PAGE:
But what does the future hold for "swag"? Slang words come and go. For every "cool," there are a dozen "jiggy"s. For instance, hip-hop artists no longer refer to their shiny things as "bling bling," the once-hot phrase invented by rapper Lil Wayne's original crew the Cash Money Millionaires, which made it into the Oxford English Dictionary in 2003. Your great-aunt Tammy is the only person who says "bling" now.

Lil B does not expect the same fate for "swag." He thinks people will be saying it for decades to come. 

"It's gonna be lasting, man," he says. "It's hitting hard right now. It's crucial. Other than curse words, it's gotta be in the top ten most used slang words."

Geoffrey Nunberg, a linguist at UC Berkeley's School of Information, disagrees. He says chances are slim that "swag" will endure the way "cool" has. "Cool," he explains, is an anomaly, the very rare slang word that has survived a pattern of cultural transferal, making its way from the 1920s jazz era to the '50s beat generation through writers like Norman Mailer and Chandler Brossard, to 60s-era hippies, from surfer subculture to nerdspeak to rap, and on and on.

"But that's very weird if a word does that," Nunberg says. "Almost all of these words come in and then disappear. Because that's the point—high school freshmen and young management consultants spin off new words so that their language sounds different from [that of] the old boys. Obviously, some of them do persist, but it's very hard to predict which ones will.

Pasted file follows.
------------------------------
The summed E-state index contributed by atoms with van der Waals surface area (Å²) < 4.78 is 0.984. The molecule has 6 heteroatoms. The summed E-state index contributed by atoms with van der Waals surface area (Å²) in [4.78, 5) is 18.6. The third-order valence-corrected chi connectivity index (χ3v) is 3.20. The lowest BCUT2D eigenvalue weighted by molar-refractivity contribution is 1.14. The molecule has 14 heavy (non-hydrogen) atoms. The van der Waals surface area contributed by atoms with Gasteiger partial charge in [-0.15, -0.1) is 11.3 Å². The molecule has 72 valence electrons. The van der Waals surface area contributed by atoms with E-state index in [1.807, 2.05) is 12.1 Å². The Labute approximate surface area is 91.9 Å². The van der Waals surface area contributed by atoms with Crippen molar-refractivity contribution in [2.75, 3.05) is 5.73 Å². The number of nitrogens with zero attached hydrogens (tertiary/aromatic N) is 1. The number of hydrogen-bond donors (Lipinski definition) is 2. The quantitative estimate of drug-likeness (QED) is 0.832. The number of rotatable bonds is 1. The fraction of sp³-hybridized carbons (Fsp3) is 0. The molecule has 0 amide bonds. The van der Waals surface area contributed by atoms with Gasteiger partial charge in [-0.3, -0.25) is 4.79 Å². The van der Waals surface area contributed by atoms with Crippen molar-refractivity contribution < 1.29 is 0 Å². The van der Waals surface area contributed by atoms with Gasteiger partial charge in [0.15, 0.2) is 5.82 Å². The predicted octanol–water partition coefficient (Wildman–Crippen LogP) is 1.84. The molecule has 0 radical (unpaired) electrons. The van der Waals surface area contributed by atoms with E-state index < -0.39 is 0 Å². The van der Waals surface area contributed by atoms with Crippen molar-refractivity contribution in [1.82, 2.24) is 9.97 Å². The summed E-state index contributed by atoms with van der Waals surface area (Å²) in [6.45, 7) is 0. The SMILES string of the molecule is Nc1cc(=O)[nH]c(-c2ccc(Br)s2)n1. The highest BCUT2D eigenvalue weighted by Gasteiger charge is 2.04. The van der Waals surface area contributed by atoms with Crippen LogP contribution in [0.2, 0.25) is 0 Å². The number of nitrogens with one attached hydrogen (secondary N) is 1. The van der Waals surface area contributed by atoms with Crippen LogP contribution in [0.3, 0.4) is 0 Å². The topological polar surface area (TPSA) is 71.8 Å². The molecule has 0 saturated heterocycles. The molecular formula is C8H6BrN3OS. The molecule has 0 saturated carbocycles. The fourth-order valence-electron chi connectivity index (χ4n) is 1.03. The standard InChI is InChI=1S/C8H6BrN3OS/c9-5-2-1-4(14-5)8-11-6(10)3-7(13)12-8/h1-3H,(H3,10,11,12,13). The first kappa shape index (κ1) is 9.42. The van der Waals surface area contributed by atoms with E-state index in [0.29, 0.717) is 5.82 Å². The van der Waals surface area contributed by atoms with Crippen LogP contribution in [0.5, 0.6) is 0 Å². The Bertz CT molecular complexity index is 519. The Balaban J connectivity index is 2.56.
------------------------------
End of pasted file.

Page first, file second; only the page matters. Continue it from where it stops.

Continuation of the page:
Swag's rise has followed that of the word that spawned it. "Swagger" has long held an occasional presence in rap, but it was British rapper/singer M.I.A.'s 2007 number "Paper Planes" that really ignited the term's viral spread. "No one on the corner has swagger like us," she sang on the hit single from her second album, Kala. Then T.I. sampled the line for 2009's "Swagga Like Us," which featured fellow hip-hop leviathans Lil Wayne, Kanye West and Jay-Z. From there on, "swagger" became a go-to for pop artists ranging from the Black Eyed Peas to Ke$ha. The word even spawned its own sub-idiom, to "swagger-jack," meaning to copy another person's style.

Of course, "swag" has a few hundred years under its belt before that, going back to Australian colloquial use meaning "stolen goods" in the 1800s (a sense still carried in the "swag bags" given to celebrities at award shows). The word was first used in the 1530s, meaning "to sway" or "to rock," from the Norwegian "Svagga."

So yes, "swag" had come a long way before Diddy made it his own. But it would be nowhere without Lil B's sense of irony.

"I didn't used to like that word," he says. "I used to hate 'swag.' And then, I started saying it on my songs as a joke. I was like 'swag.' It was funny to me. And then it just started getting serious. I'd be like 'swag!' And then I started loving it. It was history from there."

Swag.

REUTERS/Danny Moloshok

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Jason Richards is a writer from Toronto who has contributed to New York Magazine, Gawker, and RollingStone.com.